|His almageste, and bookes grete and smale,
His astrelabie, longynge for his art,
His augrym stones layen faire apart,
On shelves couched at his beddes heed...
|from Chaucer's Canterbury Tales - The Miller's Tale|
The miller is describing the living quarters of a 'poor scholar' in Oxford (Chaucer was writing in about 1380). He has already explained that the scholar is learned in astronomy, but with a leaning towards astrology. He likes to tell the future from the stars. Evidently, his 'Almagest' is one of the books that he needs to have to hand, along with his astrolabe.
What is this 'Almagest'? It seems that the word would have meant something to people in the 14th century. In those days when there were very few books at all, Almagest was well-known; today it has fallen into relative obscurity.
Almagest is a book with a fascinating history. Actually written in the 2nd century A.D., why was it so prized in Oxford (and elsewhere) 1200 years later?
The reason is, that Almagest was where you turned if you wanted to know how to calculate the movements of the planets. Many other books had been written on the subject, mostly in Arabic, but they were all based on this single masterwork, 'The Greatest'. For that is what 'Al-magest' means: a bizarre mixture of Greek and Arabic, the 'al' meaning 'the' in Arabic, the 'magest' being a version of 'megistos', the Greek for 'greatest'.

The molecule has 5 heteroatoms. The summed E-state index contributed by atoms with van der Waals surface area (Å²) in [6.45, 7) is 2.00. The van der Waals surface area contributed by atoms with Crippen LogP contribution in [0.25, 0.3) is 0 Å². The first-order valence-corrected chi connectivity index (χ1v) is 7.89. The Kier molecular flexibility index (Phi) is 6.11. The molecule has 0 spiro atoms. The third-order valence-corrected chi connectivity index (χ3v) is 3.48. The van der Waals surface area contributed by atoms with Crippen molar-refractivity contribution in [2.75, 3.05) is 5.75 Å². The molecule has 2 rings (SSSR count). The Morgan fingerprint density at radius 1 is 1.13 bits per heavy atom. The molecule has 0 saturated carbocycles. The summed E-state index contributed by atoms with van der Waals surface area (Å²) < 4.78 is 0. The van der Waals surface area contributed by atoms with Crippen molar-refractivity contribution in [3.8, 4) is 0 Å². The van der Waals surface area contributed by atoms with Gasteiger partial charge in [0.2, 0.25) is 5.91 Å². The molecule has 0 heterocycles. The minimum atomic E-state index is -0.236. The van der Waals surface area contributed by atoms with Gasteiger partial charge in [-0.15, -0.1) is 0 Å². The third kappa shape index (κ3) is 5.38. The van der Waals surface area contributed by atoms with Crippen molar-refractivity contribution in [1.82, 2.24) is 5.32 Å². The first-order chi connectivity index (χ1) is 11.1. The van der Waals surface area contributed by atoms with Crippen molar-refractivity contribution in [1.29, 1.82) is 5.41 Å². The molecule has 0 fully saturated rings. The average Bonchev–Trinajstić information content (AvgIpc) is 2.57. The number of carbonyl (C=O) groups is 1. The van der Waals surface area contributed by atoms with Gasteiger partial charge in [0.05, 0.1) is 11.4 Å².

The author of Almagest was Claudius Ptolemaeus who lived in the city of Alexandria, Cleopatra's capital, at the mouth of the Nile. Again the author's name speaks of a fascinating mix of cultures. His first name 'Claudius' indicates that he was a Roman citizen, whereas 'Ptolemy' was the name of the Greek kings of Egypt, originally installed by Alexander the Great.
Ptolemy was a great collector and compiler of information. Besides astronomy he also wrote on geography and indeed astrology. But it seems that he made some original contributions to the science of mathematical astronomy, too. Almagest (originally called simply 'Mathematical Compilation') was an encyclopaedia of everything that was known at the time about that science. It is now the chief source of everything we know about the astronomy of the ancient world. Just how advanced this knowledge was, is shown by the fact that Almagest was only superseded as the cornerstone of astronomical calculation by Copernicus' momentous work De Revolutionibus Orbium Caelestium ('On the Orbits of the Celestial Bodies'), published in 1542.
What would Ptolemy make of Almagest the clock, if he could see it?
We believe he'd be impressed!